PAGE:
Troubleshooting Guide

Most support cases can be resolved following this guide

Maybe you just bought a new camera and can't wait to start capturing stunning night sky images, but something isn't working as expected. Or perhaps everything was fine the other night, but now your equipment is acting up. Maybe you've been using gear from another brand, and your new gear isn't quite cooperating. We get it – these things happen! Most of the support messages we receive describe situations just like these.

We understand how frustrating it can be when technical issues get in the way of your astrophotography journey. This troubleshooting guide has been created from our experience helping customers like you, and it is here to help you quickly identify and resolve common problems so you can get back to enjoying your astronomy hobby as soon as possible.

Whether it's a connectivity issue, a software configuration problem, or a hardware malfunction, we’ve got you covered with step-by-step solutions to get your gear up and running smoothly. Let's get started!

Documented Issues and Fixes

Please note that the online manual pages of some of our devices contain a section for known issues. Before troubleshooting, checking whether the problem and a fix have been documented for your device is a good idea.

Tracking Down the Cause

When doing astrophotography, you work with multiple interconnected devices. The camera is just the entry point for the digital path. Anything in the path between the camera sensor and the computer's hard drive can cause a bad image. 

Often, MiniPCs use a very slow hard drive, and we have seen problems resolved when the user adds a faster hard drive to their MiniPC. For example, some users have been doing astrophotography with a MiniPC or an older laptop for a long time. Then, they buy a new camera that has a higher resolution, and things don't work as expected; logically, they blame the new camera. However, when they upgrade the hard drive or switch to a newer computer, the problems go away. The takeaway is that just because your system always worked with an older camera, it shouldn't be expected to work with a newer camera that produces larger files and requires faster data transfers.

The cause of most problems in astrophotography can be attributed to:

  1. The user (this isn't very pleasant to say, but when we're frustrated or excited, we can't see the important checkbox or read the text below),

  2. any of the devices (including the computer you use), 

  3. the connections that link them, 

  4. the power supply units that power them, or

  5. the software you use to run them.

Take a Deep Breath

Taking a deep breath can help you see a checkbox you may be missing or a cable you didn't plug in. This can happen to anybody. There's no shame in it!

Astrophotography is a hobby where the rewards are stellar, and the pain is astronomical—there's no middle ground!

Now, let's look for the cause of the problem in the following order:

Operating System (OS) Malfunctions

  • Ensure your operating system is up-to-date with the latest updates and patches.

  • Restart your system to clear any temporary issues.

  • Some negotiation happens internally when a new USB device is connected to a computer. Reconnecting your USB cables can clear most issues.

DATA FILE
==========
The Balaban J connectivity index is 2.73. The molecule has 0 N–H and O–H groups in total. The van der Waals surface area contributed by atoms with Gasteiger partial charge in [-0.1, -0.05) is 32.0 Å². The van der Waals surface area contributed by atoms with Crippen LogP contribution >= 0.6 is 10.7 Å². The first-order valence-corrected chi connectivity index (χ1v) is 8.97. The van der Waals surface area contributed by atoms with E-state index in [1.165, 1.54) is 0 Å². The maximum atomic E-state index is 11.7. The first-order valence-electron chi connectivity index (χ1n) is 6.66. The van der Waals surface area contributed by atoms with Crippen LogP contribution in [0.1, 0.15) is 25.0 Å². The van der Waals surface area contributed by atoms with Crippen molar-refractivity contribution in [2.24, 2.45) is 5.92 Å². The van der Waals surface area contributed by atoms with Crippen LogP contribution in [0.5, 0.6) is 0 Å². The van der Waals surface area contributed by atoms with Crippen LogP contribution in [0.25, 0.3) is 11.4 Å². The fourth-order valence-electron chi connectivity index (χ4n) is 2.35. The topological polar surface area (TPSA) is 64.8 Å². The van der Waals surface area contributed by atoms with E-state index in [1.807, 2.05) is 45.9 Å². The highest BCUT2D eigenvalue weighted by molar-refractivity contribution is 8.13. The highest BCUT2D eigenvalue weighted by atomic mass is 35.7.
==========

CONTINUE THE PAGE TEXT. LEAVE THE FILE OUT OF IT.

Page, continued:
Driver Issues

  • If you are using an astronomy control software natively integrated with our products, you are NOT using an OGMA driver; you are using drivers that come with the operating system. In this case, there is no reason to suspect our driver is bad. Restarting the OS may fix your problem.

  • Again, ensure your operating system is up-to-date with the latest updates and patches.

  • On the other hand, if you use our ASCOM driver, verify that you have installed the latest version.

  • Reinstall the drivers if you suspect they are malfunctioning.

Power Supply Problems

  • Make sure your MiniPC or computer has a stable power supply. Insufficient power can cause malfunctions in other devices and their communication.

  • Avoid using low-power or underpowered USB ports, which might not provide enough power for the camera to operate correctly.

  • If you connect multiple devices to a camera's USB Hub and these devices draw too much power, you may experience difficulties. If you have power-hungry devices that consume energy from USB, buy a powered USB Hub.

USB Port and Cable Issues

  • Check for any loose or faulty USB connections. A secure connection is essential for proper camera function. 

  • If you use a MiniPC, watch out for loose USB port soldering, which can result in intermittent connectivity. 

  • Use high-quality USB cables. Inferior cables can cause connectivity issues and data transfer problems. The USB cables we provide are thick, heavy, and stiff for a reason. Don't use lighter, thinner USB cables, as they may suffer from interferences.

Software Configuration

  • Double-check the configuration settings of your camera control software to ensure everything is set up correctly. Certain configurations must be changed when you switch to a new camera model and brand.

Isolate the Source of the Problem

For example, if you suspect that a new camera is the cause of the problem, remove it from the rest of the gear and take it to a different computer. Try to take a few frames and see if it works. If the camera works, then another device may be the cause of the problem. You may want to try using a different astronomy control software on this computer just in case the software is the problem.

If you've checked all these areas, tried to isolate the cause, and are still experiencing issues, don't hesitate to contact us for support.